ILNews

IBA: IndyBar Revitalizes School Education Advocacy Program

Back to TopCommentsE-mailPrintBookmark and Share

By Andrew Campbell

campbell-andrew-mug Campbell

This fall, the IndyBar Pro Bono Standing Committee will rejuvenate its School Education Advocacy Program through collaboration with FosterEd, a project of the National Center for Youth Law. For more than five years, IndyBar volunteers have helped students in Marion County address a variety of challenges in the education process, particularly issues surrounding proper implementation and execution of Individual Education Plans (IEPs). In September, FosterEd is launching FosterEd: Marion County, a new initiative aimed at improving the educational outcomes of the approximately 2,500 Marion County foster children. IndyBar is excited to partner volunteer advocates with this program to bolster the School Education Advocacy Program, and is eager to involve more IndyBar members, specifically law students and paralegals.

While most children have an educational support structure to serve their educational needs, the acute unmet need for assistance in meeting the educational challenges facing foster youth is striking. Recent studies show that approximately 75% of foster children are behind grade level, 67% will be suspended from school, and foster youth are twice as likely to drop out of school. These educational outcomes can have long-lasting societal impacts, as 22% of former foster youth experience homelessness and 17% receive some form of public assistance. More troubling, many former foster youth spend time incarcerated, and the unemployment rate for former foster youth tops 50%.

FosterEd: Marion County is a joint project of the Indiana Youth Institute (IYI), Marion County Department of Child Services, and Child Advocates aimed at combating these poor educational outcomes by ensuring that foster children have the resources, support, and opportunities they need for a healthy and productive future. The project is being launched in partnership with a broad array of local organizations, including the IndyBar, Indianapolis Public Schools, Marion County Juvenile Courts, About Special Kids, INSOURCE, Connected by 25’s Education Success Program!, Disability Legal Services of Indiana, and Youth Law T.E.A.M.

IndyBar volunteer advocates will contribute to the FosterEd initiative by supporting the educational success of children with special needs through lay advocacy intended to build the capacity of foster youth and their families. Volunteers will be paired with foster youth living in Marion County who have unmet special education needs and will work with the student, family, caregiver, and school system to secure appropriate educational opportunities. This advocacy may take many forms, but will center on ensuring proper implementation of IEPs and related special education issues. Because the advocacy almost always is not traditional “legal” assistance, it is specifically designed for all IndyBar members, including attorneys, law students, and paralegals.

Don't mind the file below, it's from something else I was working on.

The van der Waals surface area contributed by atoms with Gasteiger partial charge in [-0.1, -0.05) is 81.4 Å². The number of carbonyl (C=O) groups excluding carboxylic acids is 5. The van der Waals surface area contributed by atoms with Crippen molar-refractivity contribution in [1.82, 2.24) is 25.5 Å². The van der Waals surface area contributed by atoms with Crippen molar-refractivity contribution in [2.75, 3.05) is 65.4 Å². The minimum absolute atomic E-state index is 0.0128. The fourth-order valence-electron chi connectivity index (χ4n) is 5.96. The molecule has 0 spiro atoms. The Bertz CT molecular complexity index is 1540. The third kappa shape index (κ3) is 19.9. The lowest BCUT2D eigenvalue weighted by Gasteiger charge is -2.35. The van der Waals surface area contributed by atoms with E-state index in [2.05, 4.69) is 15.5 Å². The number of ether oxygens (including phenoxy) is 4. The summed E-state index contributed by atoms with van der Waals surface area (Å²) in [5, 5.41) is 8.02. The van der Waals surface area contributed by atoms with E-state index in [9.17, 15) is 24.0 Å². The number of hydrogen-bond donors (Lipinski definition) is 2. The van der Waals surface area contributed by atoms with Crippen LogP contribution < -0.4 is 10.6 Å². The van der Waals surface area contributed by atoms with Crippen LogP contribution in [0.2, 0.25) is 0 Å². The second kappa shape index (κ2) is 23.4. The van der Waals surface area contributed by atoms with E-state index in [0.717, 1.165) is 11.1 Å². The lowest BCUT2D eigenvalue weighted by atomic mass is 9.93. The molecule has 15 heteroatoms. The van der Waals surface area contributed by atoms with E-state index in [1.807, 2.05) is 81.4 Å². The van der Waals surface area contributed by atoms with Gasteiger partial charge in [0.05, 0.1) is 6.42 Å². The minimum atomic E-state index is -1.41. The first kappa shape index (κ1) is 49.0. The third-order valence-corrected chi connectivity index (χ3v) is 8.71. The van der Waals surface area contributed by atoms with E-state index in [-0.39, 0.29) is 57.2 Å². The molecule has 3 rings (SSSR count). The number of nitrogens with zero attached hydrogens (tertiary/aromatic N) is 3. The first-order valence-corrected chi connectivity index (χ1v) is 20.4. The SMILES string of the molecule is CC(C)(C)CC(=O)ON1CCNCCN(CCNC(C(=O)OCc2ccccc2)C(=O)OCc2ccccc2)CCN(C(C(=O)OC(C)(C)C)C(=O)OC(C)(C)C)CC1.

Training for the IndyBar School Education Advocacy Program is being offered on Wednesday, September 14, from 9:00 a.m. to 11:30 a.m. at the IndyBar office, 135 North Pennsylvania Street, Ste 1500. This training will introduce the agencies, procedures, and processes a volunteer will encounter when advocating for a child with special educational needs. Education law and entitlement programs and rights will briefly be covered. For those who cannot attend this offering, DVD’s will be available for check-out through the IndyBar. Please register for the complimentary training at www.indybar.org. Program volunteers must be members of the Indianapolis Bar Association (membership applications are also available at www.indybar.org).•

Andrew Campbell is an associate with Baker & Daniels LLP and the chair of the Indianapolis Bar Association’s Standing Committee on Pro Bono.

ADVERTISEMENT

Post a comment to this story

COMMENTS POLICY
We reserve the right to remove any post that we feel is obscene, profane, vulgar, racist, sexually explicit, abusive, or hateful.
 
You are legally responsible for what you post and your anonymity is not guaranteed.
 
Posts that insult, defame, threaten, harass or abuse other readers or people mentioned in Indiana Lawyer editorial content are also subject to removal. Please respect the privacy of individuals and refrain from posting personal information.
 
No solicitations, spamming or advertisements are allowed. Readers may post links to other informational websites that are relevant to the topic at hand, but please do not link to objectionable material.